Boarding Pass

By David Tykol
This item appears on page 2 of the November 2008 issue.

Dear Globetrotter:

Welcome to the 393rd issue of your monthly overseas travel magazine, the ORIGINAL forum for overseas travelers.

In ITN, most of the feature articles and essentially all of the letters are written by travelers who paid their own way and are sharing what they’ve learned not for profit but to help others better enjoy their trips.

Whether it’s a full-blown description of an interesting place you’ve found plus photographs (as on page 6) or a simple travel tip (page 67), send it in to be printed here. See the masthead on this page or the box on page 66 for the address or e-mail address.

Meanwhile, there’s lots going on that you may want to know about.

Portugal has seen a huge increase in violent crime in the past year. While there were 108 bank holdups in all of 2007, there were 100 in just the first six months of 2008 (at 13 banks, half in Lisbon). Carjackings are up 50% from last year.

Increasing poverty is named as a factor. Portugal is the poorest of the first 15 EU member countries, with unemployment at 7.3%.

Government officials plan to add 2,000 officers to the police force through next year and to double expenditures on the security infrastructure by 2012.

In India, about 100,000 people were killed in traffic accidents last year. That’s 274 per day, one of the highest traffic death rates in the world. And it is only expected to climb as the number of vehicles grows.

According to the World Bank, the accident mortality rate in India is 14 per 10,000 vehicles, compared to fewer than two per 10,000 in many developed countries. Aside from there being so many vehicles on narrow, potholed roads, many of the drivers lack basic skills, there is a lax attitude regarding drunk or underage driving, and safety regulations are inadequate (overloaded buses, no seat belts, etc.).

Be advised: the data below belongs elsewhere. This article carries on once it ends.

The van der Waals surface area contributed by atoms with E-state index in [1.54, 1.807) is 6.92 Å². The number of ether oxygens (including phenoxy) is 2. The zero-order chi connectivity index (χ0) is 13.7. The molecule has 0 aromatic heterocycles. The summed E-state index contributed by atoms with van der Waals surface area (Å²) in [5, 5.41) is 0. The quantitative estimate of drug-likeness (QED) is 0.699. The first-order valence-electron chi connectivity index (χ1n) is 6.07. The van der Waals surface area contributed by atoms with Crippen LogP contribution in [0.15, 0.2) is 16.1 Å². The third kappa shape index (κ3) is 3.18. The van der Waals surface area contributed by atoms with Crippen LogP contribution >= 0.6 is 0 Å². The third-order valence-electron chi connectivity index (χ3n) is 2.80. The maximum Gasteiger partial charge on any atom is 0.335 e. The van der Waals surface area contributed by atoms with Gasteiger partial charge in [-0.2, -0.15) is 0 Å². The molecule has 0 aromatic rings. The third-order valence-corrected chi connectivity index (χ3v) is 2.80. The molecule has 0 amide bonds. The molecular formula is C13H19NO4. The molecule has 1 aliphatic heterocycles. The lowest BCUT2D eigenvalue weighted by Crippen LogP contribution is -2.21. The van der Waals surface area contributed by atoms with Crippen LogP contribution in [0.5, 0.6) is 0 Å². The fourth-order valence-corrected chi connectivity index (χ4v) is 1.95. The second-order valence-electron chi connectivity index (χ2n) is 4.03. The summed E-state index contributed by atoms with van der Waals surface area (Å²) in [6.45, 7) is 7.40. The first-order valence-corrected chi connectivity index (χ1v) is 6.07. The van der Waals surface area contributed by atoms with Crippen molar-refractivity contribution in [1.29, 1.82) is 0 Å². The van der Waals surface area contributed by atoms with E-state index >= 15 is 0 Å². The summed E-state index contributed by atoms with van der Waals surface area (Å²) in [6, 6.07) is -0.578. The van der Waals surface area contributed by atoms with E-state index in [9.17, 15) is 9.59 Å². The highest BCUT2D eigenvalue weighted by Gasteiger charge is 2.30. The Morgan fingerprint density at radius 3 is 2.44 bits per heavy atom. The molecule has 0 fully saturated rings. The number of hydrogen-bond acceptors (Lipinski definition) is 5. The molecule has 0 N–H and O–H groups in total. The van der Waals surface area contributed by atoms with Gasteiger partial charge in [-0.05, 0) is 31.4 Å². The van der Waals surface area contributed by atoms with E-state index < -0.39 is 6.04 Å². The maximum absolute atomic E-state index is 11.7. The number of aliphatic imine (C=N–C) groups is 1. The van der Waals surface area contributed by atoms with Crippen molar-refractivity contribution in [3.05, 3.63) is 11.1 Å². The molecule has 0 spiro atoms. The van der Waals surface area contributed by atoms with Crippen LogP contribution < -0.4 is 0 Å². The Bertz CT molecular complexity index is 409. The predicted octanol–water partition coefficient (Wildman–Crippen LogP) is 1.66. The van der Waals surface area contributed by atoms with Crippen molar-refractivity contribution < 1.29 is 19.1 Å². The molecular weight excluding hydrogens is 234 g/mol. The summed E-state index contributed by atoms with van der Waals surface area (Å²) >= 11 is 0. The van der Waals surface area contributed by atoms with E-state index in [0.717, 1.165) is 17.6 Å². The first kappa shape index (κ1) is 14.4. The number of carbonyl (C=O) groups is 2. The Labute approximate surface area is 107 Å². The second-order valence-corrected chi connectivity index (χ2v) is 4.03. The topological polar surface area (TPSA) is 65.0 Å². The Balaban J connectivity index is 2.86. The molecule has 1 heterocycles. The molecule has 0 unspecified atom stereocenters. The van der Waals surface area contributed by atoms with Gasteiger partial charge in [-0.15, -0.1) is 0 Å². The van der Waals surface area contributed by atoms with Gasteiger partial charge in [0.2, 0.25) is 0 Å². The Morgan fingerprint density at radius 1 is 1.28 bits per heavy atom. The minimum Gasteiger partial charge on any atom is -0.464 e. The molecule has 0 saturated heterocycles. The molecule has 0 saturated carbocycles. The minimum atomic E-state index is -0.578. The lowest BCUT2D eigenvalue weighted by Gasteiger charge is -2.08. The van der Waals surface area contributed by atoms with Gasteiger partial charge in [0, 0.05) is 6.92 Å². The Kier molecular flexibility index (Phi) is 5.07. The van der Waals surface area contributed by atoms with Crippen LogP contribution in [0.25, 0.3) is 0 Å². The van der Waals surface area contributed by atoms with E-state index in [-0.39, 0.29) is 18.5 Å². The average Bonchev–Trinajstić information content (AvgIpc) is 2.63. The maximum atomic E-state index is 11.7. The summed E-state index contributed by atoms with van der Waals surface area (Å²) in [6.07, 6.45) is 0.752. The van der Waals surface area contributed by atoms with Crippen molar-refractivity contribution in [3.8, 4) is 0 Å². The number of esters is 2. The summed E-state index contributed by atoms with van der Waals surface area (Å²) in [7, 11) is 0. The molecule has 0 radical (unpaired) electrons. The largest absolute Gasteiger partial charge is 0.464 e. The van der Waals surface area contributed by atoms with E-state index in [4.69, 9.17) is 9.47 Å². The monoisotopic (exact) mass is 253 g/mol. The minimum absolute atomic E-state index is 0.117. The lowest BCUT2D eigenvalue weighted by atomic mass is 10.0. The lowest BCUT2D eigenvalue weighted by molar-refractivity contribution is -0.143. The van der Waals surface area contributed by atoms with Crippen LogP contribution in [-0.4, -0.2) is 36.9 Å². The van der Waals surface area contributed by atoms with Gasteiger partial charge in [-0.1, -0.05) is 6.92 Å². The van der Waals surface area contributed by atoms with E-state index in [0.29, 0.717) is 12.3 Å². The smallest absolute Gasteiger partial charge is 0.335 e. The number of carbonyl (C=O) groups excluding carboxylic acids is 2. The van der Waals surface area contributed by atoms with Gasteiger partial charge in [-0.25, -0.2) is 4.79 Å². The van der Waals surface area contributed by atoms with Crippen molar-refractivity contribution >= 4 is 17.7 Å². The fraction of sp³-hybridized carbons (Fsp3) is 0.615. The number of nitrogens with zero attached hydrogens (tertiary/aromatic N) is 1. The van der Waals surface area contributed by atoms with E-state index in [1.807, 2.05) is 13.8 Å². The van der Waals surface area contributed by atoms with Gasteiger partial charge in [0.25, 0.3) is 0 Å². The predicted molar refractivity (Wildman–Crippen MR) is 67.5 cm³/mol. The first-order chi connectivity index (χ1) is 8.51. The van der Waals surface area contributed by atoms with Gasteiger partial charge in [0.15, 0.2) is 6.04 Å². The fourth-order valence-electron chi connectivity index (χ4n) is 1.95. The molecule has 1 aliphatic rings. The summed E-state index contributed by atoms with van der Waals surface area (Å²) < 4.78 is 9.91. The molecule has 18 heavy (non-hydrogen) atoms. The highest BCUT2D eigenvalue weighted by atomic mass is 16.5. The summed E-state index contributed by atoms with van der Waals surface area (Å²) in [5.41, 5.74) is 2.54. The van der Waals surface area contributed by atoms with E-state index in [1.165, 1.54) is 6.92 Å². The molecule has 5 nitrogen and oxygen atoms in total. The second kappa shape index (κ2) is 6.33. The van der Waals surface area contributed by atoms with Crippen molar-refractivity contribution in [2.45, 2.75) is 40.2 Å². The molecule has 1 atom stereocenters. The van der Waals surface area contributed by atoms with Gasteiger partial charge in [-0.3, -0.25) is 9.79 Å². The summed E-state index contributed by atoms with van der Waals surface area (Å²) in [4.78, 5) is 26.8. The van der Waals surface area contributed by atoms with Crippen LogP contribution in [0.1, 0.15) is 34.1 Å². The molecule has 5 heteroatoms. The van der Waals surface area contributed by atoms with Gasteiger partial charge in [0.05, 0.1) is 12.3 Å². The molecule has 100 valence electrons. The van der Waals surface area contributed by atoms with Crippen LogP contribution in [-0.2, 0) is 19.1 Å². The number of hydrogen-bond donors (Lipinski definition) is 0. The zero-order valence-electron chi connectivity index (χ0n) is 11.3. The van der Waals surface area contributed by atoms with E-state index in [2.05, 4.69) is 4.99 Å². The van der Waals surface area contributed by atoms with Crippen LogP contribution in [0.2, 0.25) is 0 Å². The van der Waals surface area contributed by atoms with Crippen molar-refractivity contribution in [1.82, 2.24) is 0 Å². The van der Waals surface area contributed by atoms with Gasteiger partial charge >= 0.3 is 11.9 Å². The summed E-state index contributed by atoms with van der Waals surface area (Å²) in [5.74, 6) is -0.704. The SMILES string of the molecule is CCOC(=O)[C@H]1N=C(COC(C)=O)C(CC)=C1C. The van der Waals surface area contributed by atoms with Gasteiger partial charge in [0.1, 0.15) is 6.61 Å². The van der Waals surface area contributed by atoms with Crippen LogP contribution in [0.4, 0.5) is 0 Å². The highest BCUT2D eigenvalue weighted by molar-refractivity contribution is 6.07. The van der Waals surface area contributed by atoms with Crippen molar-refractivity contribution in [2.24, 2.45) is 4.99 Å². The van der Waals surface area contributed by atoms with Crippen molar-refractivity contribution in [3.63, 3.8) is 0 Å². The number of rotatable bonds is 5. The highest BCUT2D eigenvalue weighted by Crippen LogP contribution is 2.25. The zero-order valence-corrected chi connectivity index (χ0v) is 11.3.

Expect the problem to be repeated in other countries where the economy is booming and car ownership is increasing.

Visitors to South Africa are being asked by the Department of Environmental Affairs & Tourism to employ only registered tour guides. They each can be identified by a colorful “Tourist Guide” badge that includes their name and an ID number.

In a project launched in September, there will be site inspections of businesses that employ guides and fines for guides whose licenses have expired.

In order to avoid Tropical Storm Fay, Norwegian Cruise Line’s Norwegian Sky departed from Miami two hours early on Sept. 15 for its Bahamas cruise — and at least a dozen passengers missed the boat.

The ship sailed at 3 p.m. instead of 5. The line had posted the new time on its website the day before and had called all of the passengers it could. Those who arrived late had arranged their own travel.

None of those left behind took the option of meeting up with the ship two days later. All received full refunds plus cab fare and a reduced rate at a Miami hotel.

The approaching storm, one of many this hurricane season, had been in the news for several days.

This summer in France, inspectors did a sweep of nearly 10,000 establishments that serve food — from food stalls to 3-star restaurants — and found that 27% failed to meet quality and hygiene requirements. Thirty-seven establishments were closed.

Poor refrigeration was the most common problem, affecting food products such as ready-made salads. Also, some products imported from outside the European Union were substandard, including “off” beef from Brazil and adulterated oil from Ukraine.

Chip, kebab and pizza vendors plus “roadside restaurants” comprised the highest percentage of offenders.

Sometimes the customer wins.

Almost as soon as it started it, United Airlines yanked the trial program in which they charged for meals in coach on overseas flights out of Washington, DC, which I reported on here last month. Faced with an overwhelming negative response, the airline decided to reinstate complimentary hot meals on those flights.